Wednesday, November 11, 2009

MC back at home

Here's MC back at the tree. Sadly a true home is not to be for her. We still think she probably had a home at some point but I guess she has spent too long on the street and has lost her trust of people. At least she will be fed and offered what shelter we can provide but it's not the end anyone would want for their cat. We'll never know her story. Was she someone's beloved pet? Was she brushed and snuggled? Was she fed and played with and given a warm bed? I've had the opportunity through this to meet and talk to many wonderful people who care about cats (and they are the ones who would read this) but there's no denying that so many others see cats as disposable.

The greatness of a nation and its moral progress can be judged by the way its animals are treated...I hold that, the more helpless a creature, the more entitled it is to protection by man from the cruelty of man. -- Mahatma Gandhi.

Last Sunday was sunny and warm. We didn't show up to feed until the afternoon. This photo shows Lily, Tina, Teddy and Jackson registering their displeasure at our tardiness.
Here is our new trailer that we will set up with feeding stations and shelters for the winter. I expect it will be very cold and blustery, with the wind off the lake.


I couldn't resist taking this photo of Arrow, up high on one of the boats.



























Tuesday, November 3, 2009

Sunday on the water

Sunday stats:
11 cats fed (8 boat cats, 3 tree cats)
6 big cans of cat food opened and eaten
2 trips to the boatyard
1 minor injury (a cut from a cat food can)

It was a beautiful afternoon and all the boat cats were out, even the gray and white one (Pebbles) that we rarely see. At the tree, I had Issac (the smoky gray guy), a black cat with white legs (let's call her Socks) and another black cat who shall remain nameless until we can figure out a way to tell the black cats apart.

I returned to the boatyard as the sun was setting to help get our new trailer in position. I would never have predicted that I would be spending a chilly Sunday evening in November at a boatyard, surrounded by berthed boats, dumpsters, feral cats, and a wonderful group of caring women, but here I am and here I'll be for many Sunday to come.

A Chance for MC?

On Friday Aaffien and I set out in the rain to trap Lily, a beautiful tortie who still needs to be spayed. Lily had kittens in the summer but we had to take them away and raise them when Lily became overwhelmed and stopped feeding them. Sandi and Aaffien did a great job and these kittens have now found homes. Here are two of them in their new home.

Lily has remained elusive, though, so we set up the trap with tasty sardines in an effort to lure her in. Ten minutes later we had trapped Tina (who is already spayed) so we packed up our trap, moved on to Plan B and headed over to try to trap a tree cat.

MC was the only one around, meowing at us for food. Sure enough, she went for the sardines, the trap slammed shut as the rain turned torrential. We bundled her off to the humane society for spaying. We had been debating recently about whether she was adoptable. From her interactions with us it seemed she must have had a home at one point.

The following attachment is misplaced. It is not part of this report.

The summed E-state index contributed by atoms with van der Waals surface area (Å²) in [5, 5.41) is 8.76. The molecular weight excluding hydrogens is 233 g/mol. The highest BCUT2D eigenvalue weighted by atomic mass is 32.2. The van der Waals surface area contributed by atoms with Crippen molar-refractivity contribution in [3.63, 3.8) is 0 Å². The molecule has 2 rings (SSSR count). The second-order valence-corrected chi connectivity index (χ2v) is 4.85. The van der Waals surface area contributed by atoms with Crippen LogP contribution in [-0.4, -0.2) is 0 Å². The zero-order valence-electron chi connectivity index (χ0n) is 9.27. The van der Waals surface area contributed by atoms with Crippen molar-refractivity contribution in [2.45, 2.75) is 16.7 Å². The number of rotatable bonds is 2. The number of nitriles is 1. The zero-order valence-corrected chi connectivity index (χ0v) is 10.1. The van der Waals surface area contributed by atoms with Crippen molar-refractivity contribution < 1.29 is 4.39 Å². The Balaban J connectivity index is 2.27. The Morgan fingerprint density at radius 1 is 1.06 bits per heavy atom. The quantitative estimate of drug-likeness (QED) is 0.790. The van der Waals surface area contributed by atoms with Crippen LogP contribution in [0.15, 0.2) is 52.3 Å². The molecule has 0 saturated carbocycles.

When the humane society called to say that they could see what looked like a previous spaying scar we were convinced that this poor cat had become lost or was abandoned. What to do? God bless Sandi, she agreed to take MC in for a few days to see if she was tameable. We set MC up in a room at Sandi's house. I crossed my fingers and silently implored MC not to blow her chance at a new life.

Sadly, it's not going well. MC is hiding under the bed and hissing. It looks like we'll have to take her back to the boatyard and do our best to care for her there. I guess her time on the street has caused her to distrust people.

On the good news side, Tibbs' four remaining kittens are doing better than they were and hopefully will continue to improve and will eventually end up in loving homes like the kittens above.

Since loving homes are not an option for adult feral cats, we do the next best thing, and provide food and shelter, every day, rain or shine, soon to be rain or snow.

Wednesday, October 28, 2009

Shelter for the winter

Our biggest preoccupation right now is sorting out a plan for the winter for our feral friends. Shelter is a priority for those cold winter days and a way to keep food and water from freezing. This weekend we bought a little insulated trailer to put feeding stations and shelters in. We found it on kijiji and Sandi and Tory drove off on Sunday morning to see it. It fit all our needs and a lovely gentleman in his 80's sold it to us for $200. Now we just have to get it to the boatyard and get it set up.

Meanwhile, we continue to feed our charges. On the weekend I saw my usuals. I got close enough to MC to just barely touch her. I feel convinced she was somebody's cat at one point. I fed about 10 cats in total each day, 6 big cans each day + hard food. I figured it out recently that I spend about 6% of my take home pay each week on cat food! I have 5 at home as well. I'm quickly becoming that crazy cat lady. Well, there could be much worse things to be.

Thursday, October 22, 2009

Feeding the ferals